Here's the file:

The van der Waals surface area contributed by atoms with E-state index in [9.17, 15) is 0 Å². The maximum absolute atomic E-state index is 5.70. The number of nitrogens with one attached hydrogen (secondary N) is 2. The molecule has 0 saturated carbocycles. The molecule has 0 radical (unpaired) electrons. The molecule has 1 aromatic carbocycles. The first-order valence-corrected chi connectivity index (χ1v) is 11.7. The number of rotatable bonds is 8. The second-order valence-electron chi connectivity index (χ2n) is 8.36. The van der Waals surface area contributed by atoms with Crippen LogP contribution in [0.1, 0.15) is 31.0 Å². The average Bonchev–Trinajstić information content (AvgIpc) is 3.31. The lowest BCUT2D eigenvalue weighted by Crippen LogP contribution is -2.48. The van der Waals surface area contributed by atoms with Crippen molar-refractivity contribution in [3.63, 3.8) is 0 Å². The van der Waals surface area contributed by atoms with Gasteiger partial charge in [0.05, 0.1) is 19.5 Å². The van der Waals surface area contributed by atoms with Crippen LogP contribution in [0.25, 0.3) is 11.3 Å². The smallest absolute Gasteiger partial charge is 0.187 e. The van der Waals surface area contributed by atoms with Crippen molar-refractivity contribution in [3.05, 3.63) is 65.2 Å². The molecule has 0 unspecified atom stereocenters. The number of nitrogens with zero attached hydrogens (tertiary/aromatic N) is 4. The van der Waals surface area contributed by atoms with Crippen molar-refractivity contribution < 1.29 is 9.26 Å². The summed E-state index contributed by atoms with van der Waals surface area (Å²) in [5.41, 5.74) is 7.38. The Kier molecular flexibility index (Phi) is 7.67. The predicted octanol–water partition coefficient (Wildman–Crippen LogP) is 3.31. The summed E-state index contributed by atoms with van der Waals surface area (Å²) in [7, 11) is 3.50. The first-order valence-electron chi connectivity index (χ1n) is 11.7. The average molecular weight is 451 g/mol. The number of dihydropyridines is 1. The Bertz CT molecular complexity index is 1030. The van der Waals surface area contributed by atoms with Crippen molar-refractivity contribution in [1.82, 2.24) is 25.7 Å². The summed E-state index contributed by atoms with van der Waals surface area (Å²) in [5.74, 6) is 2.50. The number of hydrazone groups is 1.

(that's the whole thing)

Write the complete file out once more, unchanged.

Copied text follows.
The van der Waals surface area contributed by atoms with E-state index in [9.17, 15) is 0 Å². The maximum absolute atomic E-state index is 5.70. The number of nitrogens with one attached hydrogen (secondary N) is 2. The molecule has 0 saturated carbocycles. The molecule has 0 radical (unpaired) electrons. The molecule has 1 aromatic carbocycles. The first-order valence-corrected chi connectivity index (χ1v) is 11.7. The number of rotatable bonds is 8. The second-order valence-electron chi connectivity index (χ2n) is 8.36. The van der Waals surface area contributed by atoms with Crippen LogP contribution in [0.1, 0.15) is 31.0 Å². The average Bonchev–Trinajstić information content (AvgIpc) is 3.31. The lowest BCUT2D eigenvalue weighted by Crippen LogP contribution is -2.48. The van der Waals surface area contributed by atoms with Crippen molar-refractivity contribution in [3.63, 3.8) is 0 Å². The van der Waals surface area contributed by atoms with Gasteiger partial charge in [0.05, 0.1) is 19.5 Å². The van der Waals surface area contributed by atoms with Crippen LogP contribution in [0.25, 0.3) is 11.3 Å². The smallest absolute Gasteiger partial charge is 0.187 e. The van der Waals surface area contributed by atoms with Crippen molar-refractivity contribution in [3.05, 3.63) is 65.2 Å². The molecule has 0 unspecified atom stereocenters. The number of nitrogens with zero attached hydrogens (tertiary/aromatic N) is 4. The van der Waals surface area contributed by atoms with Crippen molar-refractivity contribution < 1.29 is 9.26 Å². The summed E-state index contributed by atoms with van der Waals surface area (Å²) in [5.41, 5.74) is 7.38. The Kier molecular flexibility index (Phi) is 7.67. The predicted octanol–water partition coefficient (Wildman–Crippen LogP) is 3.31. The summed E-state index contributed by atoms with van der Waals surface area (Å²) in [7, 11) is 3.50. The first-order valence-electron chi connectivity index (χ1n) is 11.7. The average molecular weight is 451 g/mol. The number of dihydropyridines is 1. The Bertz CT molecular complexity index is 1030. The van der Waals surface area contributed by atoms with Crippen molar-refractivity contribution in [1.82, 2.24) is 25.7 Å². The summed E-state index contributed by atoms with van der Waals surface area (Å²) in [5.74, 6) is 2.50. The number of hydrazone groups is 1.